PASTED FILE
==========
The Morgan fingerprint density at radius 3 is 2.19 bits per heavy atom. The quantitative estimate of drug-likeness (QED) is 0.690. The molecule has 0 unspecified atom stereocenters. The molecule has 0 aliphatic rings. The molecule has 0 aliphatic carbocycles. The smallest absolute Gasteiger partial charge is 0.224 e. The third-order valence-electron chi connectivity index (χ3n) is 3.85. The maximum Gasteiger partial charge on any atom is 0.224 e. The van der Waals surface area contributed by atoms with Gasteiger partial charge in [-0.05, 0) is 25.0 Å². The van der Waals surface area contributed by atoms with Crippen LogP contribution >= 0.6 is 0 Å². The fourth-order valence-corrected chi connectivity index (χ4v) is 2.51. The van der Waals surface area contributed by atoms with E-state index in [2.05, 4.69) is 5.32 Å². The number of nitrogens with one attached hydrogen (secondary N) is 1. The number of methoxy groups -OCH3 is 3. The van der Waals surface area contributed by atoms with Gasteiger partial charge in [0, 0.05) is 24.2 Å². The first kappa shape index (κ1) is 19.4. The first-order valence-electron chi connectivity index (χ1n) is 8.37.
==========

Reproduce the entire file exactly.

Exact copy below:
The Morgan fingerprint density at radius 3 is 2.19 bits per heavy atom. The quantitative estimate of drug-likeness (QED) is 0.690. The molecule has 0 unspecified atom stereocenters. The molecule has 0 aliphatic rings. The molecule has 0 aliphatic carbocycles. The smallest absolute Gasteiger partial charge is 0.224 e. The third-order valence-electron chi connectivity index (χ3n) is 3.85. The maximum Gasteiger partial charge on any atom is 0.224 e. The van der Waals surface area contributed by atoms with Gasteiger partial charge in [-0.05, 0) is 25.0 Å². The van der Waals surface area contributed by atoms with Crippen LogP contribution >= 0.6 is 0 Å². The fourth-order valence-corrected chi connectivity index (χ4v) is 2.51. The van der Waals surface area contributed by atoms with E-state index in [2.05, 4.69) is 5.32 Å². The number of nitrogens with one attached hydrogen (secondary N) is 1. The number of methoxy groups -OCH3 is 3. The van der Waals surface area contributed by atoms with Gasteiger partial charge in [0, 0.05) is 24.2 Å². The first kappa shape index (κ1) is 19.4. The first-order valence-electron chi connectivity index (χ1n) is 8.37.